Timothy Merlis and Tapio Schneider, 2010
To explore climate dynamics of tidally locked Earth-like exoplanets and to illustrate how the climate would adjust if Earth abruptly entered a tidally locked state, we conducted simulations with the GFDL CM2.1 coupled climate model (Delworth et al. 2006). Starting from a typical January 1 initial condition in the present-day climate, we set the planetary rotation rate to 1/365th of the present value (so that 1 day is equal to 1 current Earth year). We fixed the insolation so that there is a perpetual subsolar point on the equator at 88°W (near the coast of Ecuador). The simulation was run for 50 years. This simulation with a comprehensive coupled climate model illustrates and expands upon the dynamics discussed in the context of an aquaplanet atmosphere-only model in Merlis and Schneider (2010).
The surface temperature changes rapidly over land masses to day-side values of about 290 K and to night-side values of about 240 K. The ocean surface temperature changes more slowly; the night-side ocean remains near the freezing point for the length of the simulation.
Precipitation patterns change rapidly (within a few months) from the zonally-elongated intertropical convergence zone that is typical of Earth today to a configuration in which there is substantial precipitation near the subsolar point and little precipitation on the night-side of the planet. The regions of large precipitation are determined by the atmospheric circulation: the near-surface atmospheric flow converges near the subsolar point, leading to strong ascending motion and condensation (see Merlis and Schneider (2010) for a detailed discussion). The topography (e.g., the Andes) modulate the precipitation patterns so that they are less concentric about the subsolar point than in the aquaplanet simulations in Merlis and Schneider (2010).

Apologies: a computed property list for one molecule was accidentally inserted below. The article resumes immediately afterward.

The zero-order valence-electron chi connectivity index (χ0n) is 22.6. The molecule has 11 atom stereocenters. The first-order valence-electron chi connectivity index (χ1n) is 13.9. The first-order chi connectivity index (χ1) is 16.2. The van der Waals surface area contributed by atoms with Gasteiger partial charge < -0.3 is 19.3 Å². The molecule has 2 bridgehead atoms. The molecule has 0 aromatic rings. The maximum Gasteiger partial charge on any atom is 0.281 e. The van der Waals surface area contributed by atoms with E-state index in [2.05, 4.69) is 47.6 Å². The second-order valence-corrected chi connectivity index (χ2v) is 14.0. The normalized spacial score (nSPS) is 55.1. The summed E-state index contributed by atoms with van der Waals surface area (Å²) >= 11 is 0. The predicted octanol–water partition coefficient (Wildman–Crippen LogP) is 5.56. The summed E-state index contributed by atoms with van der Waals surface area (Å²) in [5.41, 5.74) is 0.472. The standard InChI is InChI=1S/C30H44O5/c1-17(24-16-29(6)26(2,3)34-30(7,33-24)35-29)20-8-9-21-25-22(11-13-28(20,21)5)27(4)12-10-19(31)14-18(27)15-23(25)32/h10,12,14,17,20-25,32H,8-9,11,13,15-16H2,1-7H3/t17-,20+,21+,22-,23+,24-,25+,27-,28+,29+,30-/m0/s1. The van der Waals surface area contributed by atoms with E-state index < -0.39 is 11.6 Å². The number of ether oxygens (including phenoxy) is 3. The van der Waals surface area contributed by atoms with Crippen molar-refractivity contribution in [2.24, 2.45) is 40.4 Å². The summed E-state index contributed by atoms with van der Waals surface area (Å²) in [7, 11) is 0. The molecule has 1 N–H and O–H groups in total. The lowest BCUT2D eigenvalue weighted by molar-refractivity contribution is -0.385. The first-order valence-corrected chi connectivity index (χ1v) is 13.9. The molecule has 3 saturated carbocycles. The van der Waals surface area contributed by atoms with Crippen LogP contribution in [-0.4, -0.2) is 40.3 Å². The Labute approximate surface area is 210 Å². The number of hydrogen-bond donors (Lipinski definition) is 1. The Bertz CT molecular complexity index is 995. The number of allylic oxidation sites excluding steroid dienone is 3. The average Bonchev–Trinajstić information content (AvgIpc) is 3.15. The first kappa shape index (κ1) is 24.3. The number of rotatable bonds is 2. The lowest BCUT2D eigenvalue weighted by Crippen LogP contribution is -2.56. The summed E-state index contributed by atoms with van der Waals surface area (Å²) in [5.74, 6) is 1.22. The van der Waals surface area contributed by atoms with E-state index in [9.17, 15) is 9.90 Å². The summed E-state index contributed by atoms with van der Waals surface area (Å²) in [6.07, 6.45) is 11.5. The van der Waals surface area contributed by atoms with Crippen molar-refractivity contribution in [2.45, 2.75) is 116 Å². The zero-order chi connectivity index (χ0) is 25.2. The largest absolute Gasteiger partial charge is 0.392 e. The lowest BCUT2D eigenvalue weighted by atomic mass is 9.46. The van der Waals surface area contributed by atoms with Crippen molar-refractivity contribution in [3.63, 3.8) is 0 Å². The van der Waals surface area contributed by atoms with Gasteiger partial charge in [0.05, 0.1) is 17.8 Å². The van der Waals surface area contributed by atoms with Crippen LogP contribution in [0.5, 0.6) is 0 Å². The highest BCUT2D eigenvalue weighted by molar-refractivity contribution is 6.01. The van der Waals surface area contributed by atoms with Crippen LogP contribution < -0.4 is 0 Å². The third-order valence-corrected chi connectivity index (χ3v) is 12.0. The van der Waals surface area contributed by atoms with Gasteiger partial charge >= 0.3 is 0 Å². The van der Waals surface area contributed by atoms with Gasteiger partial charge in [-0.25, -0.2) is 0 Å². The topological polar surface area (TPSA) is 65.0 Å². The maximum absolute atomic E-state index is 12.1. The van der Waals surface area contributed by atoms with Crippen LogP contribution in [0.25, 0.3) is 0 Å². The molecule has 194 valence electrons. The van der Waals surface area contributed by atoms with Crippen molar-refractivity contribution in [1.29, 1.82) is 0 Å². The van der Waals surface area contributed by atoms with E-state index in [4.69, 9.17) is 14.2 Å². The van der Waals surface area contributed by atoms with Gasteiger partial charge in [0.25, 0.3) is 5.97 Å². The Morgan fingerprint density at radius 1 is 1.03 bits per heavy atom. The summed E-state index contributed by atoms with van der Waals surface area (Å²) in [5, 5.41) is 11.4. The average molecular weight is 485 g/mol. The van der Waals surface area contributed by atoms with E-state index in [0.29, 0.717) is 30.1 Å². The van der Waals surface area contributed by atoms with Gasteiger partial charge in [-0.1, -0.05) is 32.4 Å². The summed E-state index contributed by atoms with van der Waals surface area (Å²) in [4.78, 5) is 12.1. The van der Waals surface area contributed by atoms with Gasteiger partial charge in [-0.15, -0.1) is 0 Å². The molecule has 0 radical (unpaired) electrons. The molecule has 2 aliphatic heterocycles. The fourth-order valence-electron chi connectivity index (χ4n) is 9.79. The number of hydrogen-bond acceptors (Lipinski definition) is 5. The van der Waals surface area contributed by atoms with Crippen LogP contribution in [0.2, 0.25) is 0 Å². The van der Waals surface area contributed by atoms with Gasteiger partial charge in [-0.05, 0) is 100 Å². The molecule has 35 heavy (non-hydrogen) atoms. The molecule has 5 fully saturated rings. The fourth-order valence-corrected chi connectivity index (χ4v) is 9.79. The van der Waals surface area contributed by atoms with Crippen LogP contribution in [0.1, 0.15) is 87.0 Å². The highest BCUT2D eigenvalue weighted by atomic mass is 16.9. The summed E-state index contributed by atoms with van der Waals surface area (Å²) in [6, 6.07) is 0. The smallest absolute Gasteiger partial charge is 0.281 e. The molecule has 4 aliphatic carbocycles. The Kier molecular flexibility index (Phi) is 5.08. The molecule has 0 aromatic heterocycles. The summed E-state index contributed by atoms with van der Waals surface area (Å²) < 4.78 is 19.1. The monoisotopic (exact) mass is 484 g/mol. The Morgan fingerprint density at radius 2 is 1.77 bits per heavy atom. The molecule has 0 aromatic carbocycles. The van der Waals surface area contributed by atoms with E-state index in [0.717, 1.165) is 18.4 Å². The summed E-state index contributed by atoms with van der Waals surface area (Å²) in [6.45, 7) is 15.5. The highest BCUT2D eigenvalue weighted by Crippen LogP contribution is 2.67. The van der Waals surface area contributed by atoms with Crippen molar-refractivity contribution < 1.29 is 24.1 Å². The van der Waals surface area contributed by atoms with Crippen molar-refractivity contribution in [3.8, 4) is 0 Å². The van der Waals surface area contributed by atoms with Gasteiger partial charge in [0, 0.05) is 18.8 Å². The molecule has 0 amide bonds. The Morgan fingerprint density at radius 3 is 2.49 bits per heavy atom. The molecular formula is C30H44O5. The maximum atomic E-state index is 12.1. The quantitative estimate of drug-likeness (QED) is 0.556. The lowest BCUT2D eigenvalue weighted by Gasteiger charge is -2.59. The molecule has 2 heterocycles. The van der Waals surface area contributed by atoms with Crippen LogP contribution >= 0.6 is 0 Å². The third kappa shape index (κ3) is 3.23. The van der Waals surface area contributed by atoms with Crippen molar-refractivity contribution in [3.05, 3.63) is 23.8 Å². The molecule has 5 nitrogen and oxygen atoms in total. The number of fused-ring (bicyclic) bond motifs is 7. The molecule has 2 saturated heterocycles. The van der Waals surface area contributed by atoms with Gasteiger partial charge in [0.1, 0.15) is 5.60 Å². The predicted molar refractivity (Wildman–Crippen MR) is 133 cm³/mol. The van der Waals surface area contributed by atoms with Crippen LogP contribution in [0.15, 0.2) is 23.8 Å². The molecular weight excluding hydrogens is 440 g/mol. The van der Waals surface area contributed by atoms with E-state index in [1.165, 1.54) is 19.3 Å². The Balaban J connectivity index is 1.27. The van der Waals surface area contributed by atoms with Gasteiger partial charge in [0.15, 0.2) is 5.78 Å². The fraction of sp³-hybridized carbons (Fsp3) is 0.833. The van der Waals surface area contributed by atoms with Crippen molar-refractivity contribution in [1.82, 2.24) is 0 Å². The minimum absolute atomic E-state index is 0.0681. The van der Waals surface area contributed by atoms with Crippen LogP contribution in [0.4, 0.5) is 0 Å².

The net evaporation field (evaporation minus precipitation) shows that atmospheric water vapor is transported from the night side to the day side. Regions on the day side of the planet away from the subsolar point, such as Canada, experience net drying. They become relatively warm because of the loss of evaporation as a cooling mechanism for the surface. Sufficiently far from the subsolar point, there is net evaporation, which eventually would lead to the formation of deserts and complicating habitability of those regions.
Because the ocean is actively convecting where it is near freezing, no sea ice
forms during this simulation, except near the coasts. However, the ocean
surface will eventually freeze (on the much longer timescales needed to cool the entire water column to freezing).
It may seem surprising that no widespread sea ice forms on the night side of the planet within 50 years; after all, new sea ice forms every winter in Earth's high latitudes. However, Earth's polar regions currently experience net precipitation, and the fresh water effect on the ocean density allows the surface to freeze without the need for the entire column of ocean water to reach the freezing point. In contrast, the night side of the tidally locked Earth experiences net evaporation, so the ocean surface is becoming cooler and saltier, so convection penetrates deeper into the interior ocean as the simulation progresses and prevents the surface from freezing.
Delworth et al. 2006: GFDL's CM2 Global Coupled Climate Models. Part I: Formulation and Simulation Characteristics. Journal of Climate, 19, 643-674. Official version
Zonal wind animations: slow rotation, rapid rotation